FIG. 11 is a cross-sectional view showing the structure of a DRAM memory cell according to the fourth embodiment;

FIGS. 12(a) to 12(e) are cross-sectional views showing the transition of the structure of the semiconductor apparatus during the process of manufacturing the DRAM cell according to the fourth embodiment before the formation of a switching transistor;

FIGS. 13(a) to 13(d) are cross-sectional views showing the transition of the structure of the semiconductor apparatus during the process of manufacturing the DRAM cell according to the fourth embodiment after the formation of the switching transistor;

FIG. 14 is a view showing for comparison different relationships between the selectivity and the deposition rate of reaction products in the case of using a BrCl gas and in the case of using a BCl3 --Cl2 gas;

FIG. 15 is a view showing the relationship between the aperture of a minute hole in an internal cylindrical element and the distance between the minute hole and a pump;

FIG. 16 is a cross-sectional view partially showing the structure of an apparatus for processing a semiconductor substrate according to a fifth embodiment;

FIG. 17(a) is a view showing a throughput according to a conventional method.

FIG. 17(b) is a view showing a throughput according to the present invention; and

FIG. 18 is a cross-sectional view partially showing the structure of an apparatus for processing a semiconductor substrate according to a sixth embodiment;

FIG. 19 is a view showing the structure of a ClF3 molecule; and

FIG. 20 is a view showing the state of activation energy between a mixture of CF2 radicals and a reactive gas and a mixture of a CF4 gas and a volatile reaction product.

FIG. 21 is a view diagrammatically showing the structure of a conventional apparatus for etching a silicon-nitride film;

FIG. 22(a) is a cross-sectional view showing a silicon substrate when a photoresist film is patterned in a conventional LOCOS forming process;

FIG. 22(b) is a cross-sectional view showing the silicon substrate when a silicon-nitride film is etched selectively;

FIG. 22(c) is a cross-sectional view showing the silicon substrate when the photoresist film is removed;

FIG. 22(d) is a cross-sectional view showing the silicon substrate on which the LOCOS is formed;

FIG. 22(e) is a cross-sectional view showing the silicon substrate when the silicon-nitride film serving as a mask is removed.

FIG. 23 is a view diagrammatically showing the structure of a conventional etching apparatus for forming the contact holes; and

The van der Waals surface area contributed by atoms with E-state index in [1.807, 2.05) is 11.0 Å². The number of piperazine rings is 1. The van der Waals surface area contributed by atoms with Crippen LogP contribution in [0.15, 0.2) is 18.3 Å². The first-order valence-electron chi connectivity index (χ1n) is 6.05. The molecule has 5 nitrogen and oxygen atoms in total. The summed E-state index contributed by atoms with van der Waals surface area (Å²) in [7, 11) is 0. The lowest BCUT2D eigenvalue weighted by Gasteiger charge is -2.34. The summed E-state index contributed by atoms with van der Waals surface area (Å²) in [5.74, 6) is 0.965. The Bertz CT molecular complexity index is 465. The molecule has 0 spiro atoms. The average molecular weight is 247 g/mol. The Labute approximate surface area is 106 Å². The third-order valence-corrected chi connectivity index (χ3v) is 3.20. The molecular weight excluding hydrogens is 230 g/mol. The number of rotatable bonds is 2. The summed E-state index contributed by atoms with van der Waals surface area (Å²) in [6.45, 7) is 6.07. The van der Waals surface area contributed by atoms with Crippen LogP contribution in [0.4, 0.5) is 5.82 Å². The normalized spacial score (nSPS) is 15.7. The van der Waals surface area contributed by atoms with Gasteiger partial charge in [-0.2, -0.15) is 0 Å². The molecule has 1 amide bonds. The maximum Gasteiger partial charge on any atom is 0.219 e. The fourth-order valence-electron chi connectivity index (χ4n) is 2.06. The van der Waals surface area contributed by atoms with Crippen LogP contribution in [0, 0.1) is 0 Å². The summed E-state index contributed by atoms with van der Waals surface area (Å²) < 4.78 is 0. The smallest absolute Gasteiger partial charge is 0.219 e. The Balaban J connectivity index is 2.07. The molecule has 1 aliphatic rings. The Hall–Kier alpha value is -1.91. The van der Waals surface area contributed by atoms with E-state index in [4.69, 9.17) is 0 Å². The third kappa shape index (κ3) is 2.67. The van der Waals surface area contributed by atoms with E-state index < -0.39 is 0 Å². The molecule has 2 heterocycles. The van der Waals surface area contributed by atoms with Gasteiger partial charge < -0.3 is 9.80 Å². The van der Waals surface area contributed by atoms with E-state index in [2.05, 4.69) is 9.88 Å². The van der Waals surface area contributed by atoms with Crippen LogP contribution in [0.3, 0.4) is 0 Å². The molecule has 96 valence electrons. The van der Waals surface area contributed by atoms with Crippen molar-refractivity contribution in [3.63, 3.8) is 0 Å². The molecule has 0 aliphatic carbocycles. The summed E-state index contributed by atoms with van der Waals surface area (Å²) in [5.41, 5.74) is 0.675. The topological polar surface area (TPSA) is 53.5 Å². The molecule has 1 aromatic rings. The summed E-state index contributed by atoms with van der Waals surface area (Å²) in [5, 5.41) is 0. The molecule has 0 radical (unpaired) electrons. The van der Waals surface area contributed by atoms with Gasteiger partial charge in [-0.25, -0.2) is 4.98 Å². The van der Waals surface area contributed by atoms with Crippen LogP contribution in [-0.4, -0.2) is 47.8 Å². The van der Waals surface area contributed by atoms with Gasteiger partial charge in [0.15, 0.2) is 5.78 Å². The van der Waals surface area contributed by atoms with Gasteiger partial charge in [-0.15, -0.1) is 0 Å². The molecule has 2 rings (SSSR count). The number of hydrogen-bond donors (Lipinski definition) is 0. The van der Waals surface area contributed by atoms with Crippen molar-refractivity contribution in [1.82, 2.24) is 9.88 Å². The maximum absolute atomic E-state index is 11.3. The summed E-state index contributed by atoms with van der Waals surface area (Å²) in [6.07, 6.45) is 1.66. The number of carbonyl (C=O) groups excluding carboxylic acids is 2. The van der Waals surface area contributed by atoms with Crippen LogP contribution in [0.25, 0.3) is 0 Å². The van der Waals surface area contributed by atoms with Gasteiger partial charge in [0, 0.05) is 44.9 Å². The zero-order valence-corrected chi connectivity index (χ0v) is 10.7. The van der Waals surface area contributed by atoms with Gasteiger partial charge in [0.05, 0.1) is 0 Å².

FIG. 24 is a flow chart showing conventional etching steps for forming the contact holes.

DETAILED DESCRIPTION OF THE PREFERRED EMBODIMENTS EXAMPLE 1

FIG. 1 diagrammatically shows a RIE-mode etching apparatus A which includes a casing consisting of a cylindrical chamber body 11b with the open top and the closed bottom and a lid 11a for closing the chamber body 11b. In the casing are provided a pair of electrodes 12a and 12b which are opposed to each other. A silicon substrate X1 to be processed is placed on the lower electrode 12b which is connected to a radio-frequency power supply 13. A gas-supply line is provided through the upper electrode 12a which is formed on the inner side of the lid 11a mentioned above. The lower portion of the upper electrode 12a is formed with a plurality of top gas-supply holes 14a. Another gas-supply line is provided through one of the side walls of the chamber body 11b, which is also formed with a plurality of side gas-supply holes 14b. The bottom portion of the chamber body 11b is formed with exhaust holes 15. The gas-supply holes are arranged at equal intervals with each other on the inner surface of the chamber.

The gas-supply lines mentioned above are connected to a CHF3 gas supplying device 16 and a ClF3 gas supplying device 17, respectively, so that the mixture gas of CHF3 and ClF3 can be supplied into the chamber of the etching apparatus A. The etching apparatus A is constituted so that a plasma is produced in the gas by applying a radio-frequency voltage of 13.56 MHz across the electrodes 12a and 12b with the power of 250 W while maintaining the inside pressure at 100 mTorr by using a vacuum pump via the exhaust hole 15, thereby conducting the etching of a silicon-nitride film.